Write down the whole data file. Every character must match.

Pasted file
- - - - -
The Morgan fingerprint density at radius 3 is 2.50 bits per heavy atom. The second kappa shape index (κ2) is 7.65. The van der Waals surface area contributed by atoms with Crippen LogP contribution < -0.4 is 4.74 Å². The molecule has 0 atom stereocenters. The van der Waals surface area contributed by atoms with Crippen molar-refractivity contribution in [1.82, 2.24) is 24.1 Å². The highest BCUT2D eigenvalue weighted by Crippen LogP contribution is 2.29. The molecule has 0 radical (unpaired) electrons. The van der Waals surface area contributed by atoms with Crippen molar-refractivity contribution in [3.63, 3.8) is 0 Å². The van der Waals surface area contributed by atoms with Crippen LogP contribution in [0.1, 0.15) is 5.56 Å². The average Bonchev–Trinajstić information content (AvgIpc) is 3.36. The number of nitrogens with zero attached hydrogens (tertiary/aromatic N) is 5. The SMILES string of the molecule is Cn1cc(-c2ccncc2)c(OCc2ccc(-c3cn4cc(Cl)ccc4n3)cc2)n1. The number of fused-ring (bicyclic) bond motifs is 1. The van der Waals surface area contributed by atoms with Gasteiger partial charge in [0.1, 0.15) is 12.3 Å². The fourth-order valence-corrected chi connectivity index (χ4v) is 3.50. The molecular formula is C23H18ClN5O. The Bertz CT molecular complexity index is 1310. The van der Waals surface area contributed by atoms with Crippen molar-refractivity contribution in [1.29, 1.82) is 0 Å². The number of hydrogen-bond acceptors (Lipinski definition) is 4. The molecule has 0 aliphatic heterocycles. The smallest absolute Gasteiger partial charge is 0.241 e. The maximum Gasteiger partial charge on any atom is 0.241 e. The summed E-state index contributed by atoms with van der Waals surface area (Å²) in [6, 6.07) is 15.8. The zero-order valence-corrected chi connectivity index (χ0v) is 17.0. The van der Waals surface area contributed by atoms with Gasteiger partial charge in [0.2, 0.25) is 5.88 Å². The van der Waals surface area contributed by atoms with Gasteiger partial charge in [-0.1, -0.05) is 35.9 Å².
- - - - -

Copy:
The Morgan fingerprint density at radius 3 is 2.50 bits per heavy atom. The second kappa shape index (κ2) is 7.65. The van der Waals surface area contributed by atoms with Crippen LogP contribution < -0.4 is 4.74 Å². The molecule has 0 atom stereocenters. The van der Waals surface area contributed by atoms with Crippen molar-refractivity contribution in [1.82, 2.24) is 24.1 Å². The highest BCUT2D eigenvalue weighted by Crippen LogP contribution is 2.29. The molecule has 0 radical (unpaired) electrons. The van der Waals surface area contributed by atoms with Crippen molar-refractivity contribution in [3.63, 3.8) is 0 Å². The van der Waals surface area contributed by atoms with Crippen LogP contribution in [0.1, 0.15) is 5.56 Å². The average Bonchev–Trinajstić information content (AvgIpc) is 3.36. The number of nitrogens with zero attached hydrogens (tertiary/aromatic N) is 5. The SMILES string of the molecule is Cn1cc(-c2ccncc2)c(OCc2ccc(-c3cn4cc(Cl)ccc4n3)cc2)n1. The number of fused-ring (bicyclic) bond motifs is 1. The van der Waals surface area contributed by atoms with Gasteiger partial charge in [0.1, 0.15) is 12.3 Å². The fourth-order valence-corrected chi connectivity index (χ4v) is 3.50. The molecular formula is C23H18ClN5O. The Bertz CT molecular complexity index is 1310. The van der Waals surface area contributed by atoms with Crippen molar-refractivity contribution in [1.29, 1.82) is 0 Å². The number of hydrogen-bond acceptors (Lipinski definition) is 4. The molecule has 0 aliphatic heterocycles. The smallest absolute Gasteiger partial charge is 0.241 e. The maximum Gasteiger partial charge on any atom is 0.241 e. The summed E-state index contributed by atoms with van der Waals surface area (Å²) in [6, 6.07) is 15.8. The zero-order valence-corrected chi connectivity index (χ0v) is 17.0. The van der Waals surface area contributed by atoms with Gasteiger partial charge in [0.2, 0.25) is 5.88 Å². The van der Waals surface area contributed by atoms with Gasteiger partial charge in [-0.1, -0.05) is 35.9 Å².